Documents Reveal Ecuadorian Government Organized Protests On U.S. Soil
The government of Ecuador organized protests that took place outside the building where a legal dispute between the South American nation and oil giant Chevron was being hashed out, documents obtained by the Washington Free Beacon reveal.
A top official at the South American nation’s foreign ministry recruited expatriates in the United States to join a March rally outside of proceedings of the International Arbitration Tribunal, the documents show.
An after-action report filed by Davila Aveiga Grace Patricia, who is listed as the chief of staff of the country’s Ministry of Foreign Affairs and Human Mobility, shows that various Ecuadorian agencies were collaborating to put a public face on the protests.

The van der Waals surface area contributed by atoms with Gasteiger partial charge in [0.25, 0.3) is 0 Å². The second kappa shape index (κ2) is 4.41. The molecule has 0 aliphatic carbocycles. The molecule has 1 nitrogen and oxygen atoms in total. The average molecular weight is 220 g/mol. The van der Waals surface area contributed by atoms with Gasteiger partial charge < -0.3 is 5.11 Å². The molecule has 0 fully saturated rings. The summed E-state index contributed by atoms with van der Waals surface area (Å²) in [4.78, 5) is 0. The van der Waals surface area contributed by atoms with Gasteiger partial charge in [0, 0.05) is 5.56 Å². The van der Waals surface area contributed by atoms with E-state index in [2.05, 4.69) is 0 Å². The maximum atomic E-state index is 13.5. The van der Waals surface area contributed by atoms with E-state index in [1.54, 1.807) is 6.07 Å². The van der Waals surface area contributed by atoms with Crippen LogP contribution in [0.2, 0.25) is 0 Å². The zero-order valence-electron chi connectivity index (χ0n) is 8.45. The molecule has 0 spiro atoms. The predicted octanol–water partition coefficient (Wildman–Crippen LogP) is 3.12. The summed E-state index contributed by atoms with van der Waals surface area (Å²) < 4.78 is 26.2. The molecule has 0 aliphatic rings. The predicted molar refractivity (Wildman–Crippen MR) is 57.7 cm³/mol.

Patricia flew from Guayaquil, Ecuador, to New York, where she met with Ecuadorian consul Jorge Lopez, the report says. They planned activities during the arbitration “with the participation of Consuls, expatriates, political leaders, Embassy and Foreign Ministry team.”
Patricia then few to Washington for the arbitration session, which took place under the auspices of the Bilateral Investment Treaty (BIT) between the United States and Ecuador.
Patricia devised a “strategy for action, dissemination, and denunciation that has a bearing on the meetings about Chevron.” She also worked to get “expatriates to join and resume [the]campaign against Chevron.”